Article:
If you're here to look into new and different methods by which you can market your band or artist. You've come to the right place. I'm Tom Colohue, and this is Marketing Methods; your guide to traversing the basics of the marketing world while avoiding the pitfalls, the traps and the unreasonable arseholes in it.
Marketing Methods by Tom Colohue
Part Four: Establishing A Reputation
Having unique performances is certainly one big step forward when it comes to establishing your reputation, but there is much more to it. In truth, practically everything that you do, as a person and as an artist, is essential to making or breaking that reputation. While being labelled a bad boy' can have certain reputation benefits, you then have to stick to it or risk being labelled a sell out' simply because you're not always exactly the same person each and every day.
It doesn't matter how popular you get, and this is something that people forget far too often. You might be a nobody or you might be a celebrity; you still have a reputation to uphold, it's just that less people are sharing it with others. The major difference, as you gain popularity, is merely the height that you fall from. One of the most important things to consider when trying to establish that reputation is consistence. Another, though in the same vein, is reliability.
Reputation is based entirely on the long term. In marketing, all of the strength for hiring you, using you or consulting you is in your name, which is the carrier of your reputation. While one person might have one opinion, and another person another, there is an average to all opinions that forms the reputation. If one person hates you and another loves you, the pointer balances in the middle.
Memorable performances can't happen constantly if you want any of them to be memorable, but they have to happen often enough so that people expect them from every show. If you're selling a magazine and give something away for free, doing it once does very little to establish your reputation as being worth the money. One of the things that I've discovered as a writer is that your deadline can be your best friend if you never, ever miss it. Once it's part of your reputation, and it's expected of you, it becomes a trump card that puts you above and beyond any other contenders, and that's what you're looking for, as an artist.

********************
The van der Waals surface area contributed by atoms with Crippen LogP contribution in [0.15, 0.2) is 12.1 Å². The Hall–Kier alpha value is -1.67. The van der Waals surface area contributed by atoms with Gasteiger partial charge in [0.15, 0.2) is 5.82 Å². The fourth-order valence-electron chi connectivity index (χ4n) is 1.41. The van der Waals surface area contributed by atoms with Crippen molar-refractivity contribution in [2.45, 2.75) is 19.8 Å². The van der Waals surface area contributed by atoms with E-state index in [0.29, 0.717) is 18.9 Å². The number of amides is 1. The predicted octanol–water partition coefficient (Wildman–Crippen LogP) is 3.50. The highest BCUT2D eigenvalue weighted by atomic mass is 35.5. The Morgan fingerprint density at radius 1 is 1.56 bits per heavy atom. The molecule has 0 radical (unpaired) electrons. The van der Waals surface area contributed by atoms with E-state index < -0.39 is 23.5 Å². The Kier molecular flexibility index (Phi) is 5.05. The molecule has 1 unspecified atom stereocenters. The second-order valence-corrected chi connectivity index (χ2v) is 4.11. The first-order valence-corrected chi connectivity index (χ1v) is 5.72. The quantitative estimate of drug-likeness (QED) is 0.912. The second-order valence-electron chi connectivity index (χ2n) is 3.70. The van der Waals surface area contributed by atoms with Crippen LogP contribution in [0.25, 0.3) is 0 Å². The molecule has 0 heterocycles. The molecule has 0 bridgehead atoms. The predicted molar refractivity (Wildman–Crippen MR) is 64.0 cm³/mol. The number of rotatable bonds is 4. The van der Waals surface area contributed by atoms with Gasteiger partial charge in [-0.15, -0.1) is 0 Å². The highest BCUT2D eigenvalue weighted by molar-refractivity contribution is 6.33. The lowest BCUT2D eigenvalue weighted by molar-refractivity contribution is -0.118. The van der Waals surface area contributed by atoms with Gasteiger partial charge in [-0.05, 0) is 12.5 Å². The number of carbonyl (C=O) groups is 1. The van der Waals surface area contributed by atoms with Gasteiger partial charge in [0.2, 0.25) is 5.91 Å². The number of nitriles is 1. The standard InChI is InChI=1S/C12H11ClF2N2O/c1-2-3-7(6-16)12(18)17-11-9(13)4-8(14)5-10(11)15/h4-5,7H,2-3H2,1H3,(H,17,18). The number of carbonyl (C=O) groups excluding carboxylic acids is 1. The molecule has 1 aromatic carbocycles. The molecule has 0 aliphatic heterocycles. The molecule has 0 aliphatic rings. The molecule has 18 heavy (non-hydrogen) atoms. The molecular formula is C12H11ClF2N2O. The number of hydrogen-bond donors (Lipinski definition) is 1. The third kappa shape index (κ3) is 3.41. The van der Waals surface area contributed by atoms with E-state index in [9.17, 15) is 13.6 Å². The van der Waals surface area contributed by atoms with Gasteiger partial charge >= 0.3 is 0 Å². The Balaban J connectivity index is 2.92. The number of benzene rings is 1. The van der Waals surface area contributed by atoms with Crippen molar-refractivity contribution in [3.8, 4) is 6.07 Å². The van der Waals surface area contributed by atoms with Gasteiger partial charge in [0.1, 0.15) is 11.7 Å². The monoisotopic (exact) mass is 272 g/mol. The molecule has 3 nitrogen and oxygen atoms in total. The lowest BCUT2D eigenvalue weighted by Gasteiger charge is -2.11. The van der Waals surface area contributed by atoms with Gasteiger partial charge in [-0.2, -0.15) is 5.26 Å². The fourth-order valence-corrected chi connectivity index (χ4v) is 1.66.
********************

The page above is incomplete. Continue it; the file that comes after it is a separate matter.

You do, believe it or not, have deadlines as a musician. Arriving on time is good. Arriving early is better. Closing a set is the same. If the people want another song, ask the management if you can provide it. More entertainment means more people sticking around, which means more customers; so they're unlikely to say no. This will help a solid reputation come from the venue as well as the fans, which is often the opinion that other venues are more likely to listen to.
Advertising and marketing done externally does not establish reputation beyond the trends of that advertising and marketing. Reputation is forged entirely around the product itself. In the case of a musician, that's not the music, it's the presence. Music entertains the ears yes, but you have to try and entertain every sense in order to really stand out from the crowd.
Tripping up on your own reputation is something that all artists need to consider. If you've always done things one way, breaking that trend and going against your reputation can be a bad move. Over time, your reputation becomes something of a checklist or a specification that your fans expect you to complete for every show. You don't want to set your sights too high, so some things have to be rare, pleasant surprises.
The reputation is the criteria by which venues, potential fans and other artists judge you. As long as you're careful not to fall into the traps, it can be your best friend.
Tom Colohue is a writer from Blackpool, England. Though he specialises in Fiction, he also writes music theory articles, and new media articles based primarily on the internet. On occasion, these also intermingle. He is well recognised by numerous critics and analysts for his integrative descriptive work and his cynical textual mannerisms. For more information, Tom Colohue keeps a Facebook Fan Page, which contains updates from new articles and his personal blog, Mental Streaming. This page can be found via this link.